ST. PAUL -- The Minnesota Orchestra announced Tuesday, Sept. 8, it will play its entire fall season in an empty hall, but will make the concerts available live on the radio, online and on TV.

The idea is to keep audiences and musicians safe during the pandemic, said music director Osmo Vanska.

"We would like to make music, but artistic decisions are secondary right now,” he said. “The first decision is how can we keep safe."

The larger season details are relatively simple: six concerts on Friday nights performed between Oct. 2 and Dec. 18. All will be broadcast live on Classical MPR and TPT's Minnesota Channel. They will also be streamed live on the websites of Classical MPR, TPT, and the orchestra.

The specifics of putting on a fall orchestral season during a pandemic get more complicated.

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The empty hall is just the first of many clues these won't be standard Minnesota Orchestra concerts. For one thing, there will never be more than 25 musicians at a time on stage to maintain social distancing.

"We need to have distances, we need to use masks," Vanska said.

He says pandemic precautions bring musical challenges.

The emphasis will be on string pieces. Masks pose an obvious obstacle for wind players. And when they remove their masks to play the aerosols they produce as they blow into their instruments may pose risks for everyone else on stage. They will appear in smaller chamber ensembles.

Even practicing is a social distancing challenge, Vanska says, particularly as musicians move toward the stage.

"We have organized the rehearsals so too many people are not meeting each other on backstage," he said.

Musicians will walk on through one door, and leave through another. Each will have an assigned seat and stand for the entire season. The musicians playing in each concert will be tested the week before, and then asked to follow what's been called a soft quarantine to reduce the risk of possible exposures. It's going to be a struggle, but Vanska says everyone is committed.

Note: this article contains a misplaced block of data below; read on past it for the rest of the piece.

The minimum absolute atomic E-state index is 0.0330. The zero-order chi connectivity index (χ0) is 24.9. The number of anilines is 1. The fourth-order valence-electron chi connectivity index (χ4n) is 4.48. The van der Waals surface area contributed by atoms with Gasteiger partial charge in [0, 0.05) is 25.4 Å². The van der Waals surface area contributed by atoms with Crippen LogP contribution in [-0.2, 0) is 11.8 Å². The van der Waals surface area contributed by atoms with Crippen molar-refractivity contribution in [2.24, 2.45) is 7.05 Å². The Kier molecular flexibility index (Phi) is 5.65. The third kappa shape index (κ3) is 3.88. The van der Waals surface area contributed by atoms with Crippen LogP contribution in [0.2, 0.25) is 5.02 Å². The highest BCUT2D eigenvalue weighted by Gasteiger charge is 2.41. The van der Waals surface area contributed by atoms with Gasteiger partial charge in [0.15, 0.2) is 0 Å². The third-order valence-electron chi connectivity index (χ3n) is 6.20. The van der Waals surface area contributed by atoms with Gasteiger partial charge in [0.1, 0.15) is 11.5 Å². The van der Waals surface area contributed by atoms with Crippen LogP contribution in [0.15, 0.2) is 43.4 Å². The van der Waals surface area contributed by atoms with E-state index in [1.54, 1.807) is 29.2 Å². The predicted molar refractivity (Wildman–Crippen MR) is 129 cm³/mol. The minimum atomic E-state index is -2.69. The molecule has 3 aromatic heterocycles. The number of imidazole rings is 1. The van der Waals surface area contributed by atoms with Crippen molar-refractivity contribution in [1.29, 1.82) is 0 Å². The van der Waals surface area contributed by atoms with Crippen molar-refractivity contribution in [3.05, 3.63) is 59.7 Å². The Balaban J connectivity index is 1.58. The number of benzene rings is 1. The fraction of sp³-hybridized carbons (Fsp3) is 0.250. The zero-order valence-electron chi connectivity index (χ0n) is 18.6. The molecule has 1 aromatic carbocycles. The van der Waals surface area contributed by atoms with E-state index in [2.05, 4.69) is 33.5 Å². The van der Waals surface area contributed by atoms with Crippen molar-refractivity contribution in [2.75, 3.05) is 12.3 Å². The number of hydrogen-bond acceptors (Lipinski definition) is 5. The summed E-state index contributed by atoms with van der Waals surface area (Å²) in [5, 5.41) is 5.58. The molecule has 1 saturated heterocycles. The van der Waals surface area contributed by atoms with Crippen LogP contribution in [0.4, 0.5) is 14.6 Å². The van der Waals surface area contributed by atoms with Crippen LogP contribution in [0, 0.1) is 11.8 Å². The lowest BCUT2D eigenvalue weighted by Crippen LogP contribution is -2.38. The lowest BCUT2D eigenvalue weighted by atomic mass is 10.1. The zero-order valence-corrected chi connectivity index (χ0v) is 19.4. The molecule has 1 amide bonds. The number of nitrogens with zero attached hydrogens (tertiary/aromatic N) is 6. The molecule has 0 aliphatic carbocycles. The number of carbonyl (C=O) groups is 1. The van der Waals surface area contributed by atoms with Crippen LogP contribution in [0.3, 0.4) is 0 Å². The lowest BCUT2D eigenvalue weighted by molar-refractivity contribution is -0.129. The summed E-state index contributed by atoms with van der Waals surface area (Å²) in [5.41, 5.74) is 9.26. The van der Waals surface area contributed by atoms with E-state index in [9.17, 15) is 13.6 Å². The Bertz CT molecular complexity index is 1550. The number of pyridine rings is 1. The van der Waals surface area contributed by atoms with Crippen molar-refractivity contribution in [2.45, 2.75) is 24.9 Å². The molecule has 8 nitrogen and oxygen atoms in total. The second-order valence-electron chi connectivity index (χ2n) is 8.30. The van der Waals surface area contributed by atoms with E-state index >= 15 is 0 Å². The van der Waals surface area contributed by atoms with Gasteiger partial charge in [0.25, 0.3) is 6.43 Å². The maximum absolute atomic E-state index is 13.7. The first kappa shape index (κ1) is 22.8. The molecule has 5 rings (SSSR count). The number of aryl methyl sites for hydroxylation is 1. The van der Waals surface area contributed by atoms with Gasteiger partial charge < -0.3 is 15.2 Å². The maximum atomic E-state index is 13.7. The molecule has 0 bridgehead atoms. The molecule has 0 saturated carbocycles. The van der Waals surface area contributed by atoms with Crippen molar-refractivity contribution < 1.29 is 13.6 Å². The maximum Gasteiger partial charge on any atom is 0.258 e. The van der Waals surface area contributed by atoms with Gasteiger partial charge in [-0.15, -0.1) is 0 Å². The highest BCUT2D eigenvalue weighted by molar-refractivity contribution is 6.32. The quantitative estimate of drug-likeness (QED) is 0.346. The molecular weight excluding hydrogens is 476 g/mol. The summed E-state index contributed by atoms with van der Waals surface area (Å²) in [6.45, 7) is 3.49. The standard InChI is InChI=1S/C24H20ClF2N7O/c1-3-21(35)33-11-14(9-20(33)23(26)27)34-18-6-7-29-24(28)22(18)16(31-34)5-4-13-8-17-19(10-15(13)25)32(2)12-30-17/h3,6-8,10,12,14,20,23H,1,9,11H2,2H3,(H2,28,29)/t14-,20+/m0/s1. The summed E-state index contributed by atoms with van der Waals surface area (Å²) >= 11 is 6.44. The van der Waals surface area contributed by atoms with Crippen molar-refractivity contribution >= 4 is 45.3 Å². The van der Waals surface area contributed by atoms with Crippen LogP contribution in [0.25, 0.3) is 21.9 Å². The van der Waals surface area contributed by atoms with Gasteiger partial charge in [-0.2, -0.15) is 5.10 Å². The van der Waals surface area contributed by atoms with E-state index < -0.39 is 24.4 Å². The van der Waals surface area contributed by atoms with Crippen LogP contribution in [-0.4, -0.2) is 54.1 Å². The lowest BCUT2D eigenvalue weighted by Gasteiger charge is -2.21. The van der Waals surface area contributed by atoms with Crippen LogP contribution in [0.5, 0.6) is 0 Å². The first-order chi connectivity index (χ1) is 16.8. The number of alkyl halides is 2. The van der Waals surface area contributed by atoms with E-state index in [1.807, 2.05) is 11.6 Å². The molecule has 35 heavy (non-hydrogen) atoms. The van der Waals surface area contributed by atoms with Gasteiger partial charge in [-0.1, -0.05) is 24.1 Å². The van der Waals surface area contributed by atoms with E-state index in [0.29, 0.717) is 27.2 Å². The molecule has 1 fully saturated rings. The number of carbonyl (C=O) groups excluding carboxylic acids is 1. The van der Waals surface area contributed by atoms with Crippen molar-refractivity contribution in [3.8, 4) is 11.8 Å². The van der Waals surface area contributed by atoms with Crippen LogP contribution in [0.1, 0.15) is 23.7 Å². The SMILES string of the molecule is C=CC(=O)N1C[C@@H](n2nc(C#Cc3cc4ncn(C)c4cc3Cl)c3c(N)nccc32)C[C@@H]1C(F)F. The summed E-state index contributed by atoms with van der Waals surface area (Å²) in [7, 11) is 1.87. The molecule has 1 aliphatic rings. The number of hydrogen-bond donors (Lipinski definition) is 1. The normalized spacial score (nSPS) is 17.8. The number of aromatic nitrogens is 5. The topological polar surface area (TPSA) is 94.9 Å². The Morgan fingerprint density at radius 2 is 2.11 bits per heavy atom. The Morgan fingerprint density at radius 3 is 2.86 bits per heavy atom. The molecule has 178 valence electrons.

"Our players (are) really really willing to make this happen," he said. "We miss our audience. We miss our audience a lot."

It's a first step back, he said. He looks forward to welcoming back a live audience in time, even if it's a socially distanced small percentage of Orchestra Hall's capacity.

Vanska sees the possibilities of a TV audience. There have been a few Minnesota Orchestra concerts broadcast live on television, back in the 1980s, but never an entire fall season.

"And we hope that it could send a nice message so that people can think, ‘Hmm that might be nice to go listen to them live whenever it's possible,’ " he said.

With rehearsals already starting Vanska is confident the concerts will be up to the standard Minnesota Orchestra audiences expect.

"It's going to be the highest quality,” he said. “That is a very important thing for us. We want to give (a) great musical experience. The music is going to be great."

The programs for each concert will be announced in the weeks before each show. The Minnesota Orchestra announcement comes as the St. Paul Chamber Orchestra prepares to begin streaming its concert season later this month. It will stream its first live concert from the Ordway on Oct. 3.